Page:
‘Canada …, after almost three decades of “free trade” with the U.S., has more than $1.2 trillion in federal and provincial debt, large deficits at every level, no national child or dental care, high university tuition, miserly old age pensions, years of massive budget cuts, and giveaway prices for its exports of oil, gas, timber and minerals.

‘For 150 years, great Canadian leaders have warned that without an economic border with the United States, we would soon no longer have a political border.

‘We once owned the world’s largest farm machinery maker, Massey Harris, headquartered in Toronto; built the world’s largest and most respected marketer of wheat and barley, the Canadian Wheat Board, based in Winnipeg; created a great transcontinental railway system, beginning in Montreal, which tied our country together; and saw Vancouver’s shipyards produce the beautiful Fast Cat ferry.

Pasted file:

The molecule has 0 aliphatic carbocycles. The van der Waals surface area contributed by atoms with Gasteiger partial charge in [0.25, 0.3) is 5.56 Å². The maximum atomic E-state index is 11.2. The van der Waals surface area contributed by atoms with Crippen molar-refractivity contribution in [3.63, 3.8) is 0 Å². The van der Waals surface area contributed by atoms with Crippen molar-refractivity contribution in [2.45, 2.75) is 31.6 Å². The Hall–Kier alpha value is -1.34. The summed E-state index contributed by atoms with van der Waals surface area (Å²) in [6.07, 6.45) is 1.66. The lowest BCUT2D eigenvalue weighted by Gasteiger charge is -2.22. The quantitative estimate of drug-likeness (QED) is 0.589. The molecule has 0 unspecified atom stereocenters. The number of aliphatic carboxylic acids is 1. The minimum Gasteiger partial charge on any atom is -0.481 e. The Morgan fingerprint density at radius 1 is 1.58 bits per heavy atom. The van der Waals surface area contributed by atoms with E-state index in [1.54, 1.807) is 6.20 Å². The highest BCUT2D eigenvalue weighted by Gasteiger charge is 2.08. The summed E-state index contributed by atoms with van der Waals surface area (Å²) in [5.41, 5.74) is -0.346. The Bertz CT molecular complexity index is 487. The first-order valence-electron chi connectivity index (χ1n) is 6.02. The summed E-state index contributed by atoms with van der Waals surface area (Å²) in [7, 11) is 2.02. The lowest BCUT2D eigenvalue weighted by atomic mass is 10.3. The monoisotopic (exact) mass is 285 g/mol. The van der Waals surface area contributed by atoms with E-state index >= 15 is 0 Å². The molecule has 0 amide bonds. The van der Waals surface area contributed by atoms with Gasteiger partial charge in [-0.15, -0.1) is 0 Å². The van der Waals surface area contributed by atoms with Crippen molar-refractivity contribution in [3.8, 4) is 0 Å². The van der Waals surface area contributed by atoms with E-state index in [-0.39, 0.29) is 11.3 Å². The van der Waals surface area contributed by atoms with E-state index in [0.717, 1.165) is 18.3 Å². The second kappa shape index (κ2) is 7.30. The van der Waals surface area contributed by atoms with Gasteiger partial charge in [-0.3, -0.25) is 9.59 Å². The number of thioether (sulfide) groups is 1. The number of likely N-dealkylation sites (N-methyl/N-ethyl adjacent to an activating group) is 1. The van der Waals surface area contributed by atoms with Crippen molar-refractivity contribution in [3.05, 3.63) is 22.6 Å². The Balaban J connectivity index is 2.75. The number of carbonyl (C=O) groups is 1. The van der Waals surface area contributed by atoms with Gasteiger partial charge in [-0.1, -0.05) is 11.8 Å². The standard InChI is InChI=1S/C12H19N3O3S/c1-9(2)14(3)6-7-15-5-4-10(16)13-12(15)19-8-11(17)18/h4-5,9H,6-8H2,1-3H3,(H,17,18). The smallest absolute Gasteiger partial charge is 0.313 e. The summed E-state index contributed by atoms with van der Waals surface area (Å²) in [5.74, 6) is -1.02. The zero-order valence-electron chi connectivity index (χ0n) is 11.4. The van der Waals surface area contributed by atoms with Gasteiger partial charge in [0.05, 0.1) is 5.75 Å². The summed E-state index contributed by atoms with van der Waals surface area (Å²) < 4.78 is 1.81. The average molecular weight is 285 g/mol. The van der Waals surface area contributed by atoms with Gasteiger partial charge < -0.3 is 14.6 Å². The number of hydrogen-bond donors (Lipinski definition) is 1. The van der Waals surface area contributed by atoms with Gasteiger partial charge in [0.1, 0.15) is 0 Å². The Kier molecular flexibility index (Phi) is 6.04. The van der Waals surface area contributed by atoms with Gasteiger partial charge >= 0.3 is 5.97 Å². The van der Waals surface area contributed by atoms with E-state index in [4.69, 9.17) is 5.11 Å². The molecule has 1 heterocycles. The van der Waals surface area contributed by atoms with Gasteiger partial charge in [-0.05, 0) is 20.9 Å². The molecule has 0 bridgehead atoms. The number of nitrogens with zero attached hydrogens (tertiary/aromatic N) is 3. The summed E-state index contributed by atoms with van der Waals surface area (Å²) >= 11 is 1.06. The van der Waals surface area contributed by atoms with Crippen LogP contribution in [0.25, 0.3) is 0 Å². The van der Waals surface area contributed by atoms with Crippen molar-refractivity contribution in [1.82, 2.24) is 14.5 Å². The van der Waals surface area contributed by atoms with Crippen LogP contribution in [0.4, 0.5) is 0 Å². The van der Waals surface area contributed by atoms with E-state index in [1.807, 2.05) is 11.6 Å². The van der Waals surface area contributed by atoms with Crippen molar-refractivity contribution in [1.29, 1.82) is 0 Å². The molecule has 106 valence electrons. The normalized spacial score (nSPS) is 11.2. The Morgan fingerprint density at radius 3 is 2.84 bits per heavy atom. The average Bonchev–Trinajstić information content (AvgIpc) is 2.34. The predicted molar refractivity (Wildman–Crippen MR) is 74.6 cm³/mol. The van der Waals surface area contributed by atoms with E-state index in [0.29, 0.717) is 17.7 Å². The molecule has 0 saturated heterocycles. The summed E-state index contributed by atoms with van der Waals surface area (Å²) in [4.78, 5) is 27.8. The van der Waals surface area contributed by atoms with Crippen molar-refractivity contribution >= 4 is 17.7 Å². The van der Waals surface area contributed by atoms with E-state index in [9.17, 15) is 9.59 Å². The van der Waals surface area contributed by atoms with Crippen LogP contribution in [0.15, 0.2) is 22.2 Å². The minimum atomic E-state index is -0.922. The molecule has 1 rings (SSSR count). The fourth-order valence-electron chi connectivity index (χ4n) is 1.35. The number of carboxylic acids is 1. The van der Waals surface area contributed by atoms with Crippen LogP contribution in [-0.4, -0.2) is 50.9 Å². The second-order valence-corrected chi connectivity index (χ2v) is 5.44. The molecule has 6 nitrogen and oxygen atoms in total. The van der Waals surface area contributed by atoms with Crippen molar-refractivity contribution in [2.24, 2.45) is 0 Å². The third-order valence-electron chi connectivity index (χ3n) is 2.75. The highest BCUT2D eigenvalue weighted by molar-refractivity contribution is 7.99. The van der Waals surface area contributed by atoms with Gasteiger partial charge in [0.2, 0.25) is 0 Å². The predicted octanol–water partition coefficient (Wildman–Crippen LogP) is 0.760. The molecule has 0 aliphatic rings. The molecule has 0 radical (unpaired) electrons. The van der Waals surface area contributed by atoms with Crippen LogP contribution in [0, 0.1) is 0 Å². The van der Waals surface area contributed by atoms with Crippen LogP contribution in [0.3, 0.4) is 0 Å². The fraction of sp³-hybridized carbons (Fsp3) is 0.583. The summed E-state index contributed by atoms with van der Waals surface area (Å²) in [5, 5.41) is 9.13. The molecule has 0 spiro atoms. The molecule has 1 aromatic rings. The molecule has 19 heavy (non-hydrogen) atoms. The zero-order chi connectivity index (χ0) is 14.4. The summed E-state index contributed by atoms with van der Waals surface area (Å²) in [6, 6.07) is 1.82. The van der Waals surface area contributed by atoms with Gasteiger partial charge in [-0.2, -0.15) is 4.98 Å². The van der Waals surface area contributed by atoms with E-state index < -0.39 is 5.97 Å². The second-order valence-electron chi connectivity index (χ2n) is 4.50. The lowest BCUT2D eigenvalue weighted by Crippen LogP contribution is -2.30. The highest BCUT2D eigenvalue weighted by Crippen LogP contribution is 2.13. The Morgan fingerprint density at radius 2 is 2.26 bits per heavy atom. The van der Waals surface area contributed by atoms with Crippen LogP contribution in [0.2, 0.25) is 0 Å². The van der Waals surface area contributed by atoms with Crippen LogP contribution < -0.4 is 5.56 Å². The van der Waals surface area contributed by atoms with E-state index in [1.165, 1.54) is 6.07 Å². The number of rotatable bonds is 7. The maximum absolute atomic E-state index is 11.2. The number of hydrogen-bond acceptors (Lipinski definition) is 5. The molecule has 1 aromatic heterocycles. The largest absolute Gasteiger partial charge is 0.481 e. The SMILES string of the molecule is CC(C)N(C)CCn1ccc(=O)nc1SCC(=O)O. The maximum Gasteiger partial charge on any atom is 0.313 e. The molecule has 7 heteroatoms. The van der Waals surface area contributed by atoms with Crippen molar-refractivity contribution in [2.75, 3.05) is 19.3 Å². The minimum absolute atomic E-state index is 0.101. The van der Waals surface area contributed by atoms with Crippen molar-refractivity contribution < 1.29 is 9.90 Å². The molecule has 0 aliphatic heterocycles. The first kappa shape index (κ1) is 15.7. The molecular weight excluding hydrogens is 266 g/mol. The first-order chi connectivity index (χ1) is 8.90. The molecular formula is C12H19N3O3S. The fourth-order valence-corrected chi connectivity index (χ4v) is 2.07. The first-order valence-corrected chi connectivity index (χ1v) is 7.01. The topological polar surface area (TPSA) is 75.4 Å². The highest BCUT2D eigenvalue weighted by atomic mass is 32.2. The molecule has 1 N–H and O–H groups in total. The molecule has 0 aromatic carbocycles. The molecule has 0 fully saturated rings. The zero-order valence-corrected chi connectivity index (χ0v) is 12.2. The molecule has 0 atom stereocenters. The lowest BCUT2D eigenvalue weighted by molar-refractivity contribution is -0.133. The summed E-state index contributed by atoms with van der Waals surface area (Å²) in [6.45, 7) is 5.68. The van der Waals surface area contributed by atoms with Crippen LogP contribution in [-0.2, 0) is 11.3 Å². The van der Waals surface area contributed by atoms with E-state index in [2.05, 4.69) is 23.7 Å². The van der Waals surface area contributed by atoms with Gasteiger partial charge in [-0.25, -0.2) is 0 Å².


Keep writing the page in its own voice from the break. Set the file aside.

‘Instead of spending hundreds of billions on foreign-made machinery, electronics, automobiles, ships, fighter jets and passenger aircraft (even payroll systems for federal employees!), we can build our own, both for the domestic and export market.